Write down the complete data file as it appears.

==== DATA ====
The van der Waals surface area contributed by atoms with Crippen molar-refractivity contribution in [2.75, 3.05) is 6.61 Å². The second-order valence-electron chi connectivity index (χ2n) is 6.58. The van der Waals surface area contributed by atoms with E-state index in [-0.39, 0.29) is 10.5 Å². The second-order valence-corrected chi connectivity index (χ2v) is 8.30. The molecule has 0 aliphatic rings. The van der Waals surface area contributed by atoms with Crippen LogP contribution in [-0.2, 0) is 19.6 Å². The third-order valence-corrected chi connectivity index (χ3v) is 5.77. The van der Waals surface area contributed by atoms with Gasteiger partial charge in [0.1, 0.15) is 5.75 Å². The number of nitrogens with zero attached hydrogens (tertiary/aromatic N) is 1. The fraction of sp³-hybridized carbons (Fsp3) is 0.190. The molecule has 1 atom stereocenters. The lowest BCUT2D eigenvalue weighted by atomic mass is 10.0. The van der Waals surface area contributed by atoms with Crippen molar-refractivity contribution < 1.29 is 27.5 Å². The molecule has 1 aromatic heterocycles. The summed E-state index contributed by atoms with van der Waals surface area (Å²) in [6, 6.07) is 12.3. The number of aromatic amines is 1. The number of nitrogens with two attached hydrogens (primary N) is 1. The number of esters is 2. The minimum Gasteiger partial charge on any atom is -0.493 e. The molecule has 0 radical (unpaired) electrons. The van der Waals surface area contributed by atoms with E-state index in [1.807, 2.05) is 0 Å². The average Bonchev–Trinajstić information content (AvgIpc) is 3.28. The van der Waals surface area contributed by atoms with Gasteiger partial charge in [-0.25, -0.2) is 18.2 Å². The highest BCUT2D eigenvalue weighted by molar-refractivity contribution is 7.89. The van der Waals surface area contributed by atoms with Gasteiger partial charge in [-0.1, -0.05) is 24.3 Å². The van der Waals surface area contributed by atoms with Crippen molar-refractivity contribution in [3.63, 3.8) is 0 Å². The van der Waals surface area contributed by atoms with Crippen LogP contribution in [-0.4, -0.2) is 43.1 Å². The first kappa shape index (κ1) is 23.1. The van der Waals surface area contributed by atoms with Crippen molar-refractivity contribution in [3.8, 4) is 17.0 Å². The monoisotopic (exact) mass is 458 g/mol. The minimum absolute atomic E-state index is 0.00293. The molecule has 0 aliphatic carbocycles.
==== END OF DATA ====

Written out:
The van der Waals surface area contributed by atoms with Crippen molar-refractivity contribution in [2.75, 3.05) is 6.61 Å². The second-order valence-electron chi connectivity index (χ2n) is 6.58. The van der Waals surface area contributed by atoms with E-state index in [-0.39, 0.29) is 10.5 Å². The second-order valence-corrected chi connectivity index (χ2v) is 8.30. The molecule has 0 aliphatic rings. The van der Waals surface area contributed by atoms with Crippen LogP contribution in [-0.2, 0) is 19.6 Å². The third-order valence-corrected chi connectivity index (χ3v) is 5.77. The van der Waals surface area contributed by atoms with Gasteiger partial charge in [0.1, 0.15) is 5.75 Å². The number of nitrogens with zero attached hydrogens (tertiary/aromatic N) is 1. The fraction of sp³-hybridized carbons (Fsp3) is 0.190. The molecule has 1 atom stereocenters. The lowest BCUT2D eigenvalue weighted by atomic mass is 10.0. The van der Waals surface area contributed by atoms with Crippen molar-refractivity contribution < 1.29 is 27.5 Å². The molecule has 1 aromatic heterocycles. The summed E-state index contributed by atoms with van der Waals surface area (Å²) in [6, 6.07) is 12.3. The number of aromatic amines is 1. The number of nitrogens with two attached hydrogens (primary N) is 1. The number of esters is 2. The minimum Gasteiger partial charge on any atom is -0.493 e. The molecule has 0 radical (unpaired) electrons. The van der Waals surface area contributed by atoms with E-state index in [1.807, 2.05) is 0 Å². The average Bonchev–Trinajstić information content (AvgIpc) is 3.28. The van der Waals surface area contributed by atoms with Gasteiger partial charge in [-0.25, -0.2) is 18.2 Å². The highest BCUT2D eigenvalue weighted by molar-refractivity contribution is 7.89. The van der Waals surface area contributed by atoms with Gasteiger partial charge in [-0.1, -0.05) is 24.3 Å². The van der Waals surface area contributed by atoms with Crippen molar-refractivity contribution in [3.63, 3.8) is 0 Å². The van der Waals surface area contributed by atoms with Crippen LogP contribution in [-0.4, -0.2) is 43.1 Å². The first kappa shape index (κ1) is 23.1. The van der Waals surface area contributed by atoms with Crippen molar-refractivity contribution in [3.8, 4) is 17.0 Å². The monoisotopic (exact) mass is 458 g/mol. The minimum absolute atomic E-state index is 0.00293. The molecule has 0 aliphatic carbocycles.